I'm 80 years old, I play 18 holes of golf at least 3 times a week. What SPF number "sun block" should I use? It seems to me that my skin is "thinner", and maybe it requires a higher SPF number than the younger people.
Posted: 14 Jun 2005 10:26 AM Originally Posted: 13 Jun 2005 06:41 PM
As we age, our skin does get thinner and more fragile. It can easily bruise or tear. If there is a lot of photodamage, skin feels leathery or "scratchy" and looks spotted with scaly, pinkish spots. These can be pre-cancers and should be regularly examined by a dermatologist.
Risk for skin cancer is related to sun-exposure and genetic predisposition (fair-haired, light-skinned persons who easily burn and have moles or a family history of melanoma are at higher risk). It is not necessarily related to thin skin.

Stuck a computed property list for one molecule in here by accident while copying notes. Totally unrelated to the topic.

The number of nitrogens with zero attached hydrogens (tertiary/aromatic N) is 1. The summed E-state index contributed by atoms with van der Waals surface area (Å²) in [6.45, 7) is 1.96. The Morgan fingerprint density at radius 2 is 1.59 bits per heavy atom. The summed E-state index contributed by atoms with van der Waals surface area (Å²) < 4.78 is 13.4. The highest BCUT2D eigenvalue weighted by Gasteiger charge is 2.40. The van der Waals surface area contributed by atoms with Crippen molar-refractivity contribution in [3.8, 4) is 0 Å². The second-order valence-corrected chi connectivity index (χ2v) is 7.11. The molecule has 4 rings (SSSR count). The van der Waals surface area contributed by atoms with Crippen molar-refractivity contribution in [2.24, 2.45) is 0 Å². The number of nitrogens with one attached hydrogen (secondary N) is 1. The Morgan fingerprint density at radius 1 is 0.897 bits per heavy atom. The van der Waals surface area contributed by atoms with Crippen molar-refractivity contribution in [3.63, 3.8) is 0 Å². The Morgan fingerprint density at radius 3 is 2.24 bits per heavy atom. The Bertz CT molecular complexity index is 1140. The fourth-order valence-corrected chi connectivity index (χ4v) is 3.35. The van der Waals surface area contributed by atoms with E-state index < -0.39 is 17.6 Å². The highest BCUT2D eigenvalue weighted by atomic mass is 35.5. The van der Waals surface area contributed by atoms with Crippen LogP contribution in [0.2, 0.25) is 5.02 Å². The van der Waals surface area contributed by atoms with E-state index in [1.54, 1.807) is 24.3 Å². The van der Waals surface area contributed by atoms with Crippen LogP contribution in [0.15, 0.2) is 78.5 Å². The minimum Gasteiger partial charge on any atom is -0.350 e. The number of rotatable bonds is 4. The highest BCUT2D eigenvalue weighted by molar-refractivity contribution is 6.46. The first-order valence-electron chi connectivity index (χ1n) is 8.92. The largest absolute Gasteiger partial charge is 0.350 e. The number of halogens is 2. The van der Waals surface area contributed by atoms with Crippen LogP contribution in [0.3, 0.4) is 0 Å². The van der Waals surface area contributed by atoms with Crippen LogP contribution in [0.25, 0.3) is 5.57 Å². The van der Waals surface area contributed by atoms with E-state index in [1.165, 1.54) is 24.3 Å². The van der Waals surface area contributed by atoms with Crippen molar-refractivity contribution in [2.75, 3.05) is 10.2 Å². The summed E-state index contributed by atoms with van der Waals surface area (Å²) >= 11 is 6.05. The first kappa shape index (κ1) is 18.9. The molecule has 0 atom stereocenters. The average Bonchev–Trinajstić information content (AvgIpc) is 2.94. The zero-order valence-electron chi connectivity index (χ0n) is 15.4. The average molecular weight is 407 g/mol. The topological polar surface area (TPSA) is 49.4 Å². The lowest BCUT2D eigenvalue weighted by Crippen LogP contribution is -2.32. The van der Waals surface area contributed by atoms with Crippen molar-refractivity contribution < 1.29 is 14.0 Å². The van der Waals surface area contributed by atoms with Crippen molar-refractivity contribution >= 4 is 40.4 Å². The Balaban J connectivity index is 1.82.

The American Academy of Dermatology recommends broad-spectrum sunscreens that protect against both UVA and UVB. They recommend SPF 15 or higher; I usually recommend SPF 30. The average person needs about one ounce (enough to fill a shot glass) to adequately cover the exposed body. It should be applied 30 minutes before going out in the sun and reapplied every 2 hours. For those interested in the math, SPF equals the amount of sun it takes to burn with sunscreen, divided by the amount of sun it takes to burn without sunscreen. Basically that means that the higher SPF numbers will allow you to be in the sun longer before burning. My final advice for golfers: wear a broad-rimmed hat that covers your ears!